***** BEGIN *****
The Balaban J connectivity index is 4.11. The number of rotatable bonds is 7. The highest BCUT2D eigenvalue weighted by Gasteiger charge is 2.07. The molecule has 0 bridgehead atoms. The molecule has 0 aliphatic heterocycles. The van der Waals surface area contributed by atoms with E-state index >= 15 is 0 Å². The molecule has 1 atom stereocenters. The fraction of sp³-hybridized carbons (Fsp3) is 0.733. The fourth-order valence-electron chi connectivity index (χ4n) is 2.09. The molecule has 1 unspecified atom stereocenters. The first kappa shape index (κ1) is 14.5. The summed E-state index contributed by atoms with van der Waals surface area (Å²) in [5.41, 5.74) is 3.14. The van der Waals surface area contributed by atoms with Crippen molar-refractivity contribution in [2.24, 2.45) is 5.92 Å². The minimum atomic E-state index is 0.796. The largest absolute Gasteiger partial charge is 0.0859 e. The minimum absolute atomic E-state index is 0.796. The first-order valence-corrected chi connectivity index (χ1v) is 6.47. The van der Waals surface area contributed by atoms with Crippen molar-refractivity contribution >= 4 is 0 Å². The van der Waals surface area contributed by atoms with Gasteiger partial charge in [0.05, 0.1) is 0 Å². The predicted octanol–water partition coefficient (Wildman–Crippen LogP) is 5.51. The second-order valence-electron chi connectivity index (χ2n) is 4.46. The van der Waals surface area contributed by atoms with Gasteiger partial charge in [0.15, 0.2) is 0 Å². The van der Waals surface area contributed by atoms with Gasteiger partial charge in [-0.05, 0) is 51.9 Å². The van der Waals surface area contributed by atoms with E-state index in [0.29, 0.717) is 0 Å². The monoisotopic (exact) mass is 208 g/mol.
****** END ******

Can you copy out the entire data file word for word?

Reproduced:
The Balaban J connectivity index is 4.11. The number of rotatable bonds is 7. The highest BCUT2D eigenvalue weighted by Gasteiger charge is 2.07. The molecule has 0 bridgehead atoms. The molecule has 0 aliphatic heterocycles. The van der Waals surface area contributed by atoms with E-state index >= 15 is 0 Å². The molecule has 1 atom stereocenters. The fraction of sp³-hybridized carbons (Fsp3) is 0.733. The fourth-order valence-electron chi connectivity index (χ4n) is 2.09. The molecule has 1 unspecified atom stereocenters. The first kappa shape index (κ1) is 14.5. The summed E-state index contributed by atoms with van der Waals surface area (Å²) in [5.41, 5.74) is 3.14. The van der Waals surface area contributed by atoms with Crippen molar-refractivity contribution in [2.24, 2.45) is 5.92 Å². The minimum atomic E-state index is 0.796. The largest absolute Gasteiger partial charge is 0.0859 e. The minimum absolute atomic E-state index is 0.796. The first-order valence-corrected chi connectivity index (χ1v) is 6.47. The van der Waals surface area contributed by atoms with Crippen molar-refractivity contribution >= 4 is 0 Å². The van der Waals surface area contributed by atoms with Gasteiger partial charge in [0.05, 0.1) is 0 Å². The predicted octanol–water partition coefficient (Wildman–Crippen LogP) is 5.51. The second-order valence-electron chi connectivity index (χ2n) is 4.46. The van der Waals surface area contributed by atoms with Gasteiger partial charge in [0.15, 0.2) is 0 Å². The van der Waals surface area contributed by atoms with Gasteiger partial charge in [-0.05, 0) is 51.9 Å². The van der Waals surface area contributed by atoms with E-state index in [0.29, 0.717) is 0 Å². The monoisotopic (exact) mass is 208 g/mol.